ALAN Kelly’s school days were not the best days of his life.
Now every day is a good day for the 44-year-old.
“School was pretty challenging because I had cystic fibrosis (CF),” explains Alan, from Cloughduv.
He and his twin brother, Barry, were both born in 1975 with the disease, which required lots of medical treatments in hospital and physiotherapy throughout their lives.
The condition is an inherited chronic disease that affects primarily the lungs and the digestive tract.
“We missed a lot of our school days,” says Alan.
“They were challenging times for us. But we did the best that we could.
“If Barry or I got an infection; then the other automatically got it,” adds Alan.
“A simple cold would cause infection and it meant two weeks in hospital in isolation.”
The brothers took comfort from each other during the hard times.
“We always knew what the other was going through,” says Alan.
“Cystic fibrosis was a huge part of our lives. We suffered from regular infections, the build-up of mucus causing bugs.
“We were on antibiotics very often, sometimes given intravenously in the hospital.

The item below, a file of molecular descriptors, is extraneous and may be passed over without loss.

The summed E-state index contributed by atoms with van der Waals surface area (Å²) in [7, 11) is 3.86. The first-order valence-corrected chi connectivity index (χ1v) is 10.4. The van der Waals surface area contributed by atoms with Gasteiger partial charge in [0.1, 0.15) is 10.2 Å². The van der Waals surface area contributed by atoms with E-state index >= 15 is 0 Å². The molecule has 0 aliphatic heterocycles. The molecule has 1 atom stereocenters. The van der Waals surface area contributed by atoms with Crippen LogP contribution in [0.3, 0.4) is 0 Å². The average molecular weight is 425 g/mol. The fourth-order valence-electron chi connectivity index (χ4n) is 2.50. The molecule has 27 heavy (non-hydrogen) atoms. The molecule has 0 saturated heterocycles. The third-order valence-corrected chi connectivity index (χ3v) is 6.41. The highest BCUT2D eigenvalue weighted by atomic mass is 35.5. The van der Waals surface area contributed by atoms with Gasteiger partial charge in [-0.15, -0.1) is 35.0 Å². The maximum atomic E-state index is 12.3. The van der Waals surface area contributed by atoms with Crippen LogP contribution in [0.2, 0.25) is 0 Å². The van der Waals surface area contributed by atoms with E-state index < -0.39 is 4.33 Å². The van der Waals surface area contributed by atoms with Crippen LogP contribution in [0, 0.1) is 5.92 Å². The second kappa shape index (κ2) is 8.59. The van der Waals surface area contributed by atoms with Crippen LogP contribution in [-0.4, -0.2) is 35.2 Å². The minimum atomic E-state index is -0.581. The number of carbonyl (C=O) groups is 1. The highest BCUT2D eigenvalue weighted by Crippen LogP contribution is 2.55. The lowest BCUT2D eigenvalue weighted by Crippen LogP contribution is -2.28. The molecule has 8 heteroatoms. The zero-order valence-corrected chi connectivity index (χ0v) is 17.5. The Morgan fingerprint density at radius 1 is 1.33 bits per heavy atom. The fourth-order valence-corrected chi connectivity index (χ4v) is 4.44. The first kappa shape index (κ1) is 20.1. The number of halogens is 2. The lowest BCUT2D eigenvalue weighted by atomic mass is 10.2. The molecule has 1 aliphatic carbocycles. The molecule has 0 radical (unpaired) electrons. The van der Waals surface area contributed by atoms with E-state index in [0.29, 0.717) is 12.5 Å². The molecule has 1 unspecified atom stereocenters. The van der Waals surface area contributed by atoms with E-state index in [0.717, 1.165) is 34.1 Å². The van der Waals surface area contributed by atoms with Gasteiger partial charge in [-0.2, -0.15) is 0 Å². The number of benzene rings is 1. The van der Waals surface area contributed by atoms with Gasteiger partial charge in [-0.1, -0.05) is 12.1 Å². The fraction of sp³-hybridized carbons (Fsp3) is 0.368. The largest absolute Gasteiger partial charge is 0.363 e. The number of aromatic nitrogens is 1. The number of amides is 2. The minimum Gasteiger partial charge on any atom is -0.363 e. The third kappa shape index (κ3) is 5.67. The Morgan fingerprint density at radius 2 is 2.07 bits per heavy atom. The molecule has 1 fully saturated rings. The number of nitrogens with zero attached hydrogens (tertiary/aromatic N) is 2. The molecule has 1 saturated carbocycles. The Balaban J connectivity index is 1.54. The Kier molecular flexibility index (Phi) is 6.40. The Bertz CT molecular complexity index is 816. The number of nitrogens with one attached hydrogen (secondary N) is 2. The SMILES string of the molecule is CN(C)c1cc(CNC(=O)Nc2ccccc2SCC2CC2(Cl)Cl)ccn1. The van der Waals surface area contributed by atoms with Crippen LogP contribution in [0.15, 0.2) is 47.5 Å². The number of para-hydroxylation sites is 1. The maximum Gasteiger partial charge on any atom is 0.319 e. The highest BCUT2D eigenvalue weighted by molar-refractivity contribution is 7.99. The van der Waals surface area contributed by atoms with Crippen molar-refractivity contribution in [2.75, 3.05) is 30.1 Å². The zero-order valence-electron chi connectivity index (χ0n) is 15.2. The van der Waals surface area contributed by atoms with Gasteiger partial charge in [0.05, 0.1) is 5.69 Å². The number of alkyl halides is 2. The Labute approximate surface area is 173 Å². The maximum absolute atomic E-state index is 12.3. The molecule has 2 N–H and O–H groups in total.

“The CF clinic in St Finbarr’s Hospital was very familiar to us. We went there every three months for chest clearance physio and medications.
“Our other three brothers were lucky not to have contracted CF.”
Back in the mid-1970s, attitudes to the disease in Ireland — which has the highest incidence of CF in the world — were different.
“Back then, cystic fibrosis was thought of as a childhood illness and many children didn’t make it to adulthood,” says Alan.
“Nowadays the medications, diet and techniques for treating cystic fibrosis have progressed enormously.
“The designated CF clinic facility in CUH has five en-suite isolation rooms to examine, monitor and assess patients.”
Sadly, Barry passed away 20 years ago, in 1999, in his mid-twenties, but Alan got a new lease of life when he underwent a double lung transplant in 2013.
"I didn’t think I’d live to see 40,” says Alan, who was told by his doctor to get his affairs in order in February, 2002, when his health had deteriorated alarmingly.
“When I was 37, I was very sick and I was going downhill very quickly,” recalls Alan, who works as an office administrator.
“I was working four days a week and I was on oxygen 24 hours a day.
“Caroline, my wife, was my rock, she was my carer.”
Things came to a head when Barry was put on the transplant list.